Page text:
Vladimir Duthiers and wife Marian with daughter Celine© Photo With Yuko
Vladimir and wife Marian with daughter Celine

Tony: The hours for us are actually really great because they're so front loaded. You get up before dawn and they're still sleeping, although we are not succeeding in keeping everybody sleeping in their beds at night, and we don't mind, particularly. 

Often Eloise will come into our room around 1:00 AM and I'll go to sleep in her bed. Then I'll get up at 4:30AM, Teddy will hear me always, he's a light sleeper, and I'll have to carry him into our room, and he'll sleep in our bed for the rest of the night. So that's how the day begins, but the good thing about the day beginning so early, and so sweetly, is that by 4:00pm that afternoon, it's already been a 12-hour day, and I can do things with them.

Tony Dokoupil sits with his daughter watching baseball© Tony Dokoupil
Tony Dokoupil sits with his daughter watching baseball

It's funny how the little things are really important, I like being the one who does doctor's appointments, and taking them to the dentist, and running an errand. I love the baseline contributions to fatherhood. I think they're so fundamental. I'm also big on meals. You think of the things that everybody needs, right? The essentials: food, shelter, security. I can't sew a shirt, I cannot build a house, but I can make dinner, and I make dinner most nights. 

What is it like raising children in NYC, what is the biggest challenge? What is the biggest joy? 

Vlad: What’s most amazing about raising a child in New York City is having access to so many cultural institutions and landmarks. In the 15 months that Céline has been with us, she's already been to Carnegie Hall, she has gotten to know every inch of the northern end of Central Park from the duck pond to the Loch, to North Hill. She has been to the Museum of Natural History and the Guggenheim several times. 

The New York Public Library is a weekly tradition for us, especially during the winter for story times and for book reads. That's just in the span of her early toddlerhood. Those are all within walking distance of our home without having to deal with a car seat without having to deal with the car ride, we're able to access all these incredible institutions often at a moment's notice whenever we want. 

I only expect that as she grows older, we'll continue to do that. I mean, she’s not the only one benefiting from it - visiting those places is still incredibly enriching for us too!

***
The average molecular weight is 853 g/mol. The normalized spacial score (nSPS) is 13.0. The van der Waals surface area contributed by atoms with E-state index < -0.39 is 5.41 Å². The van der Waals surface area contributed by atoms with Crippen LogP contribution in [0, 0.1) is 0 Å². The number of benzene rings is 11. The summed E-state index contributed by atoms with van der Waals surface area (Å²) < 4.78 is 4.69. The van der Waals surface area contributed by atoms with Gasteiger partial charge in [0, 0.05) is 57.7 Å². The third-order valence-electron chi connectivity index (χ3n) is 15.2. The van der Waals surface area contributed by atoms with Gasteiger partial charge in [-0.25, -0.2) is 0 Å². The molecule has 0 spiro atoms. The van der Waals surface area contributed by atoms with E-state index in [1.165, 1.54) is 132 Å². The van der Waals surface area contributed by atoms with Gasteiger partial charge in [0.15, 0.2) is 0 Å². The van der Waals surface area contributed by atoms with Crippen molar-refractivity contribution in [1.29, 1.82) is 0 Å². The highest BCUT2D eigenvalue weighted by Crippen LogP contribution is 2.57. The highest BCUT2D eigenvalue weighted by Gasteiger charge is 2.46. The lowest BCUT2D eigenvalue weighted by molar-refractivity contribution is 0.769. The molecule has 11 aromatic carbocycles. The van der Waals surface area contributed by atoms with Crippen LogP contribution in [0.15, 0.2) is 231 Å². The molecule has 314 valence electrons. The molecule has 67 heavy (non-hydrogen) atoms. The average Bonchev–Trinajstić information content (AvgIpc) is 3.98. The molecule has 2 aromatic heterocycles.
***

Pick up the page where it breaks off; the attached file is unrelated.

The challenges are the same that every New Yorker has: it’s noisy, your head is on a swivel watching out for bikers, scooters and people acting strangely. The subway is a pain when you're loaded down with the stroller and the baby bag and if she gets fussy - which is rare - that's a rough ride! Of course, these are the things that ordinary New Yorkers deal with every day. but those are outweighed by all those wonderful things that make New York City one of those exciting cities in the world. 

Tony: The biggest challenge is keeping the kid's hands clean because New York City is like the dirtiest city in the history of cities. I mean, this makes ancient Rome seem like a clean manicured garden. Before you know it, everyone's got soot on their face. It looks like everyone's a chimney sweep by the end of the day. That's the toughest part. 

But the best part is the incredible energy and variety of New York. It's a walking education in all the different ways you can be a person in the world. 

Nate Burleson with son Nehemiah© Nate Burleson
Nate Burleson with son Nehemiah

Nate: The toughest part is us as a family, not being close to our extended family on the West Coast. The biggest joy -- it’s just one big playground, New York, New Jersey, the surrounding states. You can hop in a car, pick a direction and just go and you'll find something beautiful, and I'm not saying it's not like that everywhere else, but it's just unique. 

And New York is a character within itself and there's so many layers like an onion. You just keep peeling and peeling and you'll find some beautiful gems. That's one of the biggest joys of living and raising a family out here. 

When your children visit you on set, what is a normal day like for them? Have they bonded with your colleagues? 

Nate: Yeah, they've been to just about every show that I'm on. They've visited me in LA when I was working for the NFL Network, on the Extra set, the NFL today set and of course, CBS Mornings. 

Gayle, Tony and Vlad have been to my house. I threw a big Halloween party, so everyone, just about everyone I invited here at CBS came and had a good time and my family was there as well. We are one big happy family outside of the one that I have.

Inside Nate Burleson's 2023 Halloween party

Gayle, Tony and Vlad have embraced me, and it seems like every day, we're just getting closer and closer and really working on that chemistry that makes us so relatable to the viewer. It's one of the biggest compliments that I get is that, not only do we enjoy what we do, which that is the truth, we also enjoy each other's company and you can see that, and it's a blessing to love what you do for a living and who you do it with.